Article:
Not so for Krypton. Here, the characters talk about building a better world, finding a brighter future for their world, but it's always told with an asterisk. If these people are able to build a better world it'll only last so long before Krypton explodes. That, or due to time travel, whatever causes the planet to explode (probably Brainiac, Collector of Worlds, who is the villain of the first season) may not actually happen and then we'll never get Superman. It's a lose-lose scenario with no happy ending no matter what the heroes of the show do. The show takes this deep perspective on the source material and really follows it through, exploring any number of consequences of the characters' decisions over the course of the first ten episodes of the run.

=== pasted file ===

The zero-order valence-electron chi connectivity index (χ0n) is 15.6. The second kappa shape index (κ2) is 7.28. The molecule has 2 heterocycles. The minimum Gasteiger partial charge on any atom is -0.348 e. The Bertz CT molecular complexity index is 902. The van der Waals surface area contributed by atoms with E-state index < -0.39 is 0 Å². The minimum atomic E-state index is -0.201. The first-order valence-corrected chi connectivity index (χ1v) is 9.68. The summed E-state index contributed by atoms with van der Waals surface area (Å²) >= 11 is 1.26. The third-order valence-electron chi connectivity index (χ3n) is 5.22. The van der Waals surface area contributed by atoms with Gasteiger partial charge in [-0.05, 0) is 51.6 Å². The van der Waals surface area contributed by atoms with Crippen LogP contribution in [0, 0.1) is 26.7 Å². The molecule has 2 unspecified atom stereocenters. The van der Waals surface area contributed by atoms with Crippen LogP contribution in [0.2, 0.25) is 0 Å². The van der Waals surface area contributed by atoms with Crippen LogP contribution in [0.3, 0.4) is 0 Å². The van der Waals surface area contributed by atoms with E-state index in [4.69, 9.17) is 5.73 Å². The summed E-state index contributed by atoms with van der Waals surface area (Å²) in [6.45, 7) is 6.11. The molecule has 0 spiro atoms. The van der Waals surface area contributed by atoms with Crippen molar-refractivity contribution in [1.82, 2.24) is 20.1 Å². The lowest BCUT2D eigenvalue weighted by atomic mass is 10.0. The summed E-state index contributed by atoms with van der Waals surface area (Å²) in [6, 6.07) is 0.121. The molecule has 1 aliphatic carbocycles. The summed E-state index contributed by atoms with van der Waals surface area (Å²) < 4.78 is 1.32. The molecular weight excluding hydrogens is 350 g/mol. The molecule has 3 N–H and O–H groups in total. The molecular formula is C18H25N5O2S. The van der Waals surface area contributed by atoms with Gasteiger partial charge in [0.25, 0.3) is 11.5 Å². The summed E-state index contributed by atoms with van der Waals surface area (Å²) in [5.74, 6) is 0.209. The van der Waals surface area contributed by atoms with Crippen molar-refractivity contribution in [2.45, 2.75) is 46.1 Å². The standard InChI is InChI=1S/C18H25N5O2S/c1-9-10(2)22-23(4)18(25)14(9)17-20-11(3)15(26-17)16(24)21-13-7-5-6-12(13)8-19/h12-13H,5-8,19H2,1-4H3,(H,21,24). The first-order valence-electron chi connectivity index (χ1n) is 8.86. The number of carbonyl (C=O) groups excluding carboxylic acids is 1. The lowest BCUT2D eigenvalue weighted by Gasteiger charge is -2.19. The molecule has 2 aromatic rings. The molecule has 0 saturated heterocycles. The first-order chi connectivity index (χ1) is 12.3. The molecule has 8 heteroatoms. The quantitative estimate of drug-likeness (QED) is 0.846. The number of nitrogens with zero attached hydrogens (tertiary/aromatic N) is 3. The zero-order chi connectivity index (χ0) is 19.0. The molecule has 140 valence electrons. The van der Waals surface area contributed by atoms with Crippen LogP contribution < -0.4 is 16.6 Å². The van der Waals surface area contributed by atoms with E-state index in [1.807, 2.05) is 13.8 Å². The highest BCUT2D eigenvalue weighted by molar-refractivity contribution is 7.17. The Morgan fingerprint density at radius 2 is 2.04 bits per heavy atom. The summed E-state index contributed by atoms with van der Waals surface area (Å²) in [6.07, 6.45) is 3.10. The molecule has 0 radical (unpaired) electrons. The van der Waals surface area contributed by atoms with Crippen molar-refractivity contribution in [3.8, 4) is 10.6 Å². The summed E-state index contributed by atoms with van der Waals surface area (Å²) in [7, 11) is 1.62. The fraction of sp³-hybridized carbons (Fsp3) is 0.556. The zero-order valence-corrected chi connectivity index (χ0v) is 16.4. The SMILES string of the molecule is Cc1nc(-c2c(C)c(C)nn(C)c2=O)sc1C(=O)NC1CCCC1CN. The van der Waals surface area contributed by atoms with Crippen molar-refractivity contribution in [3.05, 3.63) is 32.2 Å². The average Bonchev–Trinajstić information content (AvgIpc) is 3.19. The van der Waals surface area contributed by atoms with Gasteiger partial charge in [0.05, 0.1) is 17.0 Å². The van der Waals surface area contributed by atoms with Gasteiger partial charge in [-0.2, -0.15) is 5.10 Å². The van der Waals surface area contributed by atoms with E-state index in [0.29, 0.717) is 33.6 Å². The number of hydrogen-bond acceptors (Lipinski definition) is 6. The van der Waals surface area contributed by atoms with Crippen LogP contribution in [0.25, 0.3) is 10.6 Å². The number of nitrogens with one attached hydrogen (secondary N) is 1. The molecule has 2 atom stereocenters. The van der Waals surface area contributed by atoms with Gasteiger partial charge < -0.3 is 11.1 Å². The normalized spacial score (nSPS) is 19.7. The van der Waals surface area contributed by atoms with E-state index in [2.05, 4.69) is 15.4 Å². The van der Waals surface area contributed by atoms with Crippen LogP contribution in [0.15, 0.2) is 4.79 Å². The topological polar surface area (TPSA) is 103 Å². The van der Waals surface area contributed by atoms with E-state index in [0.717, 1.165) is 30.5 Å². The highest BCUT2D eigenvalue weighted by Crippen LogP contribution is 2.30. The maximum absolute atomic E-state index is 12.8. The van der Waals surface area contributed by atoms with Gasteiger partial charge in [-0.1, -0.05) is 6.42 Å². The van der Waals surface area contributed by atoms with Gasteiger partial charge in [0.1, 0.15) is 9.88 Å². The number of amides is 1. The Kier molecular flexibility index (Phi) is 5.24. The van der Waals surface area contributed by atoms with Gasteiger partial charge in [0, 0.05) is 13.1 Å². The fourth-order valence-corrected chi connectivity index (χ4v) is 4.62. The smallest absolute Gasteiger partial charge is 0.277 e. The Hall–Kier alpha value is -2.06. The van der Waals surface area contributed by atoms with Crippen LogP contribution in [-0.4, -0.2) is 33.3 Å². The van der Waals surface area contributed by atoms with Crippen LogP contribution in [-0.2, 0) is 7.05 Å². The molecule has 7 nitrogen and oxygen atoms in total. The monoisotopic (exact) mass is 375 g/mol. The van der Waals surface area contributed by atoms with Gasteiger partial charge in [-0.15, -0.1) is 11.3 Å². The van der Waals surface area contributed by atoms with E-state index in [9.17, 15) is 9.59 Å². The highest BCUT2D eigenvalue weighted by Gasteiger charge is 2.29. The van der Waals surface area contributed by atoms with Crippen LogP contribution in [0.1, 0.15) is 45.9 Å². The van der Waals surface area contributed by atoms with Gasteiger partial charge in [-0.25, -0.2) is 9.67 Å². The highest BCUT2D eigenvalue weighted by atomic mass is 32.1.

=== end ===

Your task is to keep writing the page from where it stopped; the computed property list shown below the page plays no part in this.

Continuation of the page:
Another thing the show does well is that while it's mired in DC Comics lore -- the House of El, the House of Zod, the Voice of Rao -- it doesn't spend time mugging for the camera as it shows off just how cool it is to play with all these characters. Gotham, with its cast of characters plucked from Batman's comics, always seemed like it was one step away from just having a villain turn towards the camera and break the fourth wall. But then, of course, that show also suffered from the fact that the comics implied (and sometimes flat-out stated) that Batman was the primary reason why the city has so many colorful villains without Batman, maybe the Riddler and the Joker and Penguin and all the rest never come to be. It wanted to have its cake and eat it too.